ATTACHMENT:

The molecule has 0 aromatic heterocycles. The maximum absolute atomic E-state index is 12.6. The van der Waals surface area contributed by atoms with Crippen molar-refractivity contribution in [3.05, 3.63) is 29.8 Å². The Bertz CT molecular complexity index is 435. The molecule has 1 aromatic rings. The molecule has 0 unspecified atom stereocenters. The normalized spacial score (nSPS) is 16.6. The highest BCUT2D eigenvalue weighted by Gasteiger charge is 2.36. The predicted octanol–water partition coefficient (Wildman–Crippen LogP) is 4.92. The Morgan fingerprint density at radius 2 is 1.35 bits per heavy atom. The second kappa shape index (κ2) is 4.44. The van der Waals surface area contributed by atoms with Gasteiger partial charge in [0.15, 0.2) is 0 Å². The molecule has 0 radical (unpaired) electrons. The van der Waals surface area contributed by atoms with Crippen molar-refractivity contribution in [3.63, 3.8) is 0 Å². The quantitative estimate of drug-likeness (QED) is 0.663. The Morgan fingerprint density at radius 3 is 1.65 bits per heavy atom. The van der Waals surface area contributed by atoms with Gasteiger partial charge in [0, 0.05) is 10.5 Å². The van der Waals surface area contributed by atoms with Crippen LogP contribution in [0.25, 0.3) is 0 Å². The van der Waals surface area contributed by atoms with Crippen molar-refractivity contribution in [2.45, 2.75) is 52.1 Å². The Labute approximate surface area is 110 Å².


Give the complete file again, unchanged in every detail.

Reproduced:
The molecule has 0 aromatic heterocycles. The maximum absolute atomic E-state index is 12.6. The van der Waals surface area contributed by atoms with Crippen molar-refractivity contribution in [3.05, 3.63) is 29.8 Å². The Bertz CT molecular complexity index is 435. The molecule has 1 aromatic rings. The molecule has 0 unspecified atom stereocenters. The normalized spacial score (nSPS) is 16.6. The highest BCUT2D eigenvalue weighted by Gasteiger charge is 2.36. The predicted octanol–water partition coefficient (Wildman–Crippen LogP) is 4.92. The Morgan fingerprint density at radius 2 is 1.35 bits per heavy atom. The second kappa shape index (κ2) is 4.44. The van der Waals surface area contributed by atoms with Gasteiger partial charge in [0.15, 0.2) is 0 Å². The molecule has 0 radical (unpaired) electrons. The van der Waals surface area contributed by atoms with Crippen molar-refractivity contribution in [3.63, 3.8) is 0 Å². The quantitative estimate of drug-likeness (QED) is 0.663. The Morgan fingerprint density at radius 3 is 1.65 bits per heavy atom. The van der Waals surface area contributed by atoms with Gasteiger partial charge in [0, 0.05) is 10.5 Å². The van der Waals surface area contributed by atoms with Crippen LogP contribution in [0.25, 0.3) is 0 Å². The van der Waals surface area contributed by atoms with Crippen molar-refractivity contribution in [2.45, 2.75) is 52.1 Å². The Labute approximate surface area is 110 Å².